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United States Department of Agriculture

Agricultural Research Service

Title: From Endonucleases to Transcription Factors: Evolution of the Ap2 DNA Binding Domain in Plants

Authors
item Magnani, Enrico - ARS UC PLNT GENE EXP CTR
item Sjolander, Kimmen - UCB BERK PHLOGENOMICS
item Hake, Sarah

Submitted to: The Plant Cell
Publication Type: Peer Reviewed Journal
Publication Acceptance Date: August 25, 2004
Publication Date: September 1, 2004
Repository URL: http://www.plantcell.org/cgi/reprint/16/9/2265?its=10&gca=tpc.104.023135&sendit=Get+All+Checked+Abstract%28s%29&
Citation: Magnani, E., Sjolander, K., Hake, S.C. 2004. From Endonucleases to Transcription Factors: Evolution of the AP2 DNA Binding Domain in Plants. The Plant Cell 16:2265-2277

Interpretive Summary: All members of the AP2/ERF family of plant transcription regulators contain at least one copy of a DNA binding domain called the AP2 domain. The AP2 domain has been considered plant specific. Based on our experimental findings, we hypothesize that a horizontal transfer of an HNH-AP2 endonuclease from bacteria or viruses into plants may have led to the origin of the AP2/ERF family of transcription factors via transposition and homing processes.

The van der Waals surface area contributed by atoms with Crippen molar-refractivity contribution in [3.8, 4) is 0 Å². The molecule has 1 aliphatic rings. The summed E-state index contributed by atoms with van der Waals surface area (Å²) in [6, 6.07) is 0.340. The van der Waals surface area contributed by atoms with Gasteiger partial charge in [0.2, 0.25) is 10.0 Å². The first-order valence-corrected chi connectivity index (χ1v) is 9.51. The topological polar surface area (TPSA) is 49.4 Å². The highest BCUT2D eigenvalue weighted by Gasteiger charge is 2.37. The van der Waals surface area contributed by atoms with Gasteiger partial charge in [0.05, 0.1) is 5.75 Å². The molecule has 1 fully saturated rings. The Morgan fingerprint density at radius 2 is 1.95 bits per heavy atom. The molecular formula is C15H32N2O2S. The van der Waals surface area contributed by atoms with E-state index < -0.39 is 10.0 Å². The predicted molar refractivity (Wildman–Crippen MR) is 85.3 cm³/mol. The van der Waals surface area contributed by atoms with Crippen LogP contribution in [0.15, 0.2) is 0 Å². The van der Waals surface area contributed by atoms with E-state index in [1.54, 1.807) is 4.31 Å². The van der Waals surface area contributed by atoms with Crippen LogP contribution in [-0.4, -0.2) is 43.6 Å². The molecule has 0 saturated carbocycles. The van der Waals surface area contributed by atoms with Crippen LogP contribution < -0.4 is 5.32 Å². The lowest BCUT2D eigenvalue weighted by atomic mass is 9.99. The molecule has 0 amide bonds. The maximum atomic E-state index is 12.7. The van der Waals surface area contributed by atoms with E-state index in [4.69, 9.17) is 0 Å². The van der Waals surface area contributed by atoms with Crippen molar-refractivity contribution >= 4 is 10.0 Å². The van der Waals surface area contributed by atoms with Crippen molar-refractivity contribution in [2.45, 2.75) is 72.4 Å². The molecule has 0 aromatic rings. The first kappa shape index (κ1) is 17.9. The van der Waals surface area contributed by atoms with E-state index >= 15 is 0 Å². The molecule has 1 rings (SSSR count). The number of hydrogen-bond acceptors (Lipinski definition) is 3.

Technical Abstract: All members of the AP2/ERF family of plant transcription regulators contain at least one copy of a DNA binding domain called the AP2 domain. The AP2 domain has been considered plant specific. Here, we show that homologs are present in the cyanobacterium Trichodesmium erythraeum, the ciliate Tetrahymena thermophila, and the viruses Enterobacteria phage Rb49 and Bacteriophage Felix 01. We demonstrate that the T. erythraeum AP2 domain selectively binds stretches of poly(dG)/poly(dC) showing functional conservation with plant AP2/ERF proteins. The newly discovered nonplant proteins bearing an AP2 domain are predicted to be HNH endonucleases. Sequence conservation extends outside the AP2 domain to include part of the endonuclease domain for the T. erythraeum protein and some plant AP2/ERF proteins. Our phylogenetic analysis of the broader family of AP2 domains supports the possibility of lateral gene transfer.

Last Modified: 11/23/2014
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